Europe’s digital commissioner, Thierry Breton, is on a mission to ensure that top management at Meta and Twitter are aware of the upcoming European Union’s Digital Services Act (DSA). During his two-day trip to California, Breton will meet with tech giants, including Facebook’s Mark Zuckerberg, to push a new Commission initiative called the AI Pact. The AI Pact is a voluntary, non-binding commitment of tech firms to adhere to certain principles when developing AI technologies.
Breton is responsible for overseeing EU services regulating Big Tech and has described himself to POLITICO as “the enforcer,” representing “the will of the state and the people.” As of August, the DSA law will require major tech platforms to tackle online hate speech, illegal content, and disinformation. The Artificial Intelligence Act, an upcoming law that will come into force in 2025 or 2026, will create requirements of transparency, security, and human oversight for AI tools considered “high-risk.”
Breton’s trip serves as a reminder to tech industry giants about the EU’s new rules, as they will have to comply with them. Breton is on a mission to ensure that companies operating in Europe, including US firms, stick to the new rules on AI, online platforms, and data, everywhere in Europe. The stakes are high for companies that fail to comply with the regulations. Potential fines of up to 6 percent of a company’s global revenues could be on the line for non-compliance.
Breton is also pushing for “stress tests” to assess how prepared tech companies are for the new regulations. Twitter has already agreed to let Commission officials check how prepared they currently are with the DSA. Over a dozen large tech companies, including Twitter, Facebook, Instagram, YouTube, and TikTok, will have to respect new legal obligations to crack down on things like disinformation, cyberbullying, and threats to public health and safety by the fall.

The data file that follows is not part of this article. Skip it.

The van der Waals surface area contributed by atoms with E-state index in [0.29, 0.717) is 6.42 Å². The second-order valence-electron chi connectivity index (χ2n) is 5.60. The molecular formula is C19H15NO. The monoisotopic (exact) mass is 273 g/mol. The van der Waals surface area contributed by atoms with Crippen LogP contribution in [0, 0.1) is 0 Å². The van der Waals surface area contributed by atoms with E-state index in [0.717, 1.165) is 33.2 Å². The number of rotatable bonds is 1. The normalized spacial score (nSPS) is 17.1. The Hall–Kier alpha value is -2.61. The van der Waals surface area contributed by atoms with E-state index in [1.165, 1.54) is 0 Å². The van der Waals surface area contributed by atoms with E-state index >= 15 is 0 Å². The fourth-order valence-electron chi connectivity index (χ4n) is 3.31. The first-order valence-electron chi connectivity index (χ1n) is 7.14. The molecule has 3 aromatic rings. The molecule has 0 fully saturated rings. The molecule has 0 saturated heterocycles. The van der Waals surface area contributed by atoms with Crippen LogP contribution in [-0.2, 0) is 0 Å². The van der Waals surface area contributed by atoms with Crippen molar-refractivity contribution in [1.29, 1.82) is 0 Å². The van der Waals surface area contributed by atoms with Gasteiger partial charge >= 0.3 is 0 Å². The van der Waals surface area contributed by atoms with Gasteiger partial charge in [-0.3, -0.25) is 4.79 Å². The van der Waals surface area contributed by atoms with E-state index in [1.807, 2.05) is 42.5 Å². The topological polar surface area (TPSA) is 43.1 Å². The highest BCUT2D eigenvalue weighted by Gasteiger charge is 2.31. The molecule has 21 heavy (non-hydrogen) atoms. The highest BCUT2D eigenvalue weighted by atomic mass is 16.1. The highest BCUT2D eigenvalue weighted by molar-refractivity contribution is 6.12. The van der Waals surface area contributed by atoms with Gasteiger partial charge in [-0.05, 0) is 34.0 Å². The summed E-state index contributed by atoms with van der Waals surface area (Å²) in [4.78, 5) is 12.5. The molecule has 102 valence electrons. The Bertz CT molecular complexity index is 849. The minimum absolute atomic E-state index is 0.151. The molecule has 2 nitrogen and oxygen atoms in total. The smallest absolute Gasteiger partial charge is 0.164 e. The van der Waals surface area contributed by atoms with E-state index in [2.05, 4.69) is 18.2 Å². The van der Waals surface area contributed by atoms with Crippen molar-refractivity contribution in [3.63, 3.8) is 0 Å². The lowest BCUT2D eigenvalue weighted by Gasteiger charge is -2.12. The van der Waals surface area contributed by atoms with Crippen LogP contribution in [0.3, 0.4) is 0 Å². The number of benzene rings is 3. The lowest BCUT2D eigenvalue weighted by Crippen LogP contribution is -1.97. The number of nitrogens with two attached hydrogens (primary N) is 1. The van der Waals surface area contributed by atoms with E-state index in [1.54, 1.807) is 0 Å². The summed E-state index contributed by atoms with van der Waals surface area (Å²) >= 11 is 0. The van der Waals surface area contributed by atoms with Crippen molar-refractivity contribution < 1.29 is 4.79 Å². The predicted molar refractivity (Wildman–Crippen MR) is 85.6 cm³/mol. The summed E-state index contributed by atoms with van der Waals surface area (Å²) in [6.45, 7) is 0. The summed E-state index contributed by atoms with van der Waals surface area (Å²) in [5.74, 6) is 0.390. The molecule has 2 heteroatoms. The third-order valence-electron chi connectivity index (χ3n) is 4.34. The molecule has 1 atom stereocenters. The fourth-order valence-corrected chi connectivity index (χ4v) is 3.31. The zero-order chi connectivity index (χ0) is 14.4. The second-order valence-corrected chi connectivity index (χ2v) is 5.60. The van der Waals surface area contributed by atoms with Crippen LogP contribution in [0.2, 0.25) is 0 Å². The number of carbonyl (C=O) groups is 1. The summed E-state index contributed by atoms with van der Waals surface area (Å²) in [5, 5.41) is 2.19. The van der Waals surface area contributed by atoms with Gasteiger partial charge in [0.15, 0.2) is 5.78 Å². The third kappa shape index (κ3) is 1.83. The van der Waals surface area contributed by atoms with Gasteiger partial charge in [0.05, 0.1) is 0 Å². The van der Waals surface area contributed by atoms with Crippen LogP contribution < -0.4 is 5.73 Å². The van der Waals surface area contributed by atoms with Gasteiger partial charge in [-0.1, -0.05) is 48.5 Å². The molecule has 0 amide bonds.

By the end of August, very large online platforms (with over 45 million users in the EU) will have to submit a first detailed assessment of their major risks for users to the Commission. The European Commission could start investigations into firms that aren’t complying, and Breton is firing a last warning shot at Silicon Valley titans ahead of the incoming rules to police social media platforms.
The tech industry is about to face a new era of regulation, and it’s clear that the EU is leading the way. Breton’s trip to California is a signal that the EU is serious about enforcing its new rules on tech companies. Companies that fail to comply with the new regulations could face significant fines, and investigations could be launched into firms that aren’t complying.
Breton is making it clear that the EU will not tolerate non-compliance. Companies will need to invest in new technologies and develop new policies to ensure that they are in compliance with the new rules. The AI Pact is one of the new initiatives that tech companies will need to adhere to in the coming years. The pact is voluntary, but it is a sign that companies are willing to work with the EU to ensure that they are in compliance with the new regulations.
In conclusion, Breton’s trip to California serves as a reminder to the tech industry that the EU is serious about enforcing its new rules. The DSA and the Artificial Intelligence Act are just two of the new regulations that tech companies will need to navigate in the coming years. Companies that fail to comply with the new regulations could face significant fines, and investigations could be launched into firms that aren’t complying. The tech industry is facing a new era of regulation, and it’s clear that the EU is leading the way. It’s a crucial time for tech companies to ensure they are doing all they can to comply with these new regulations.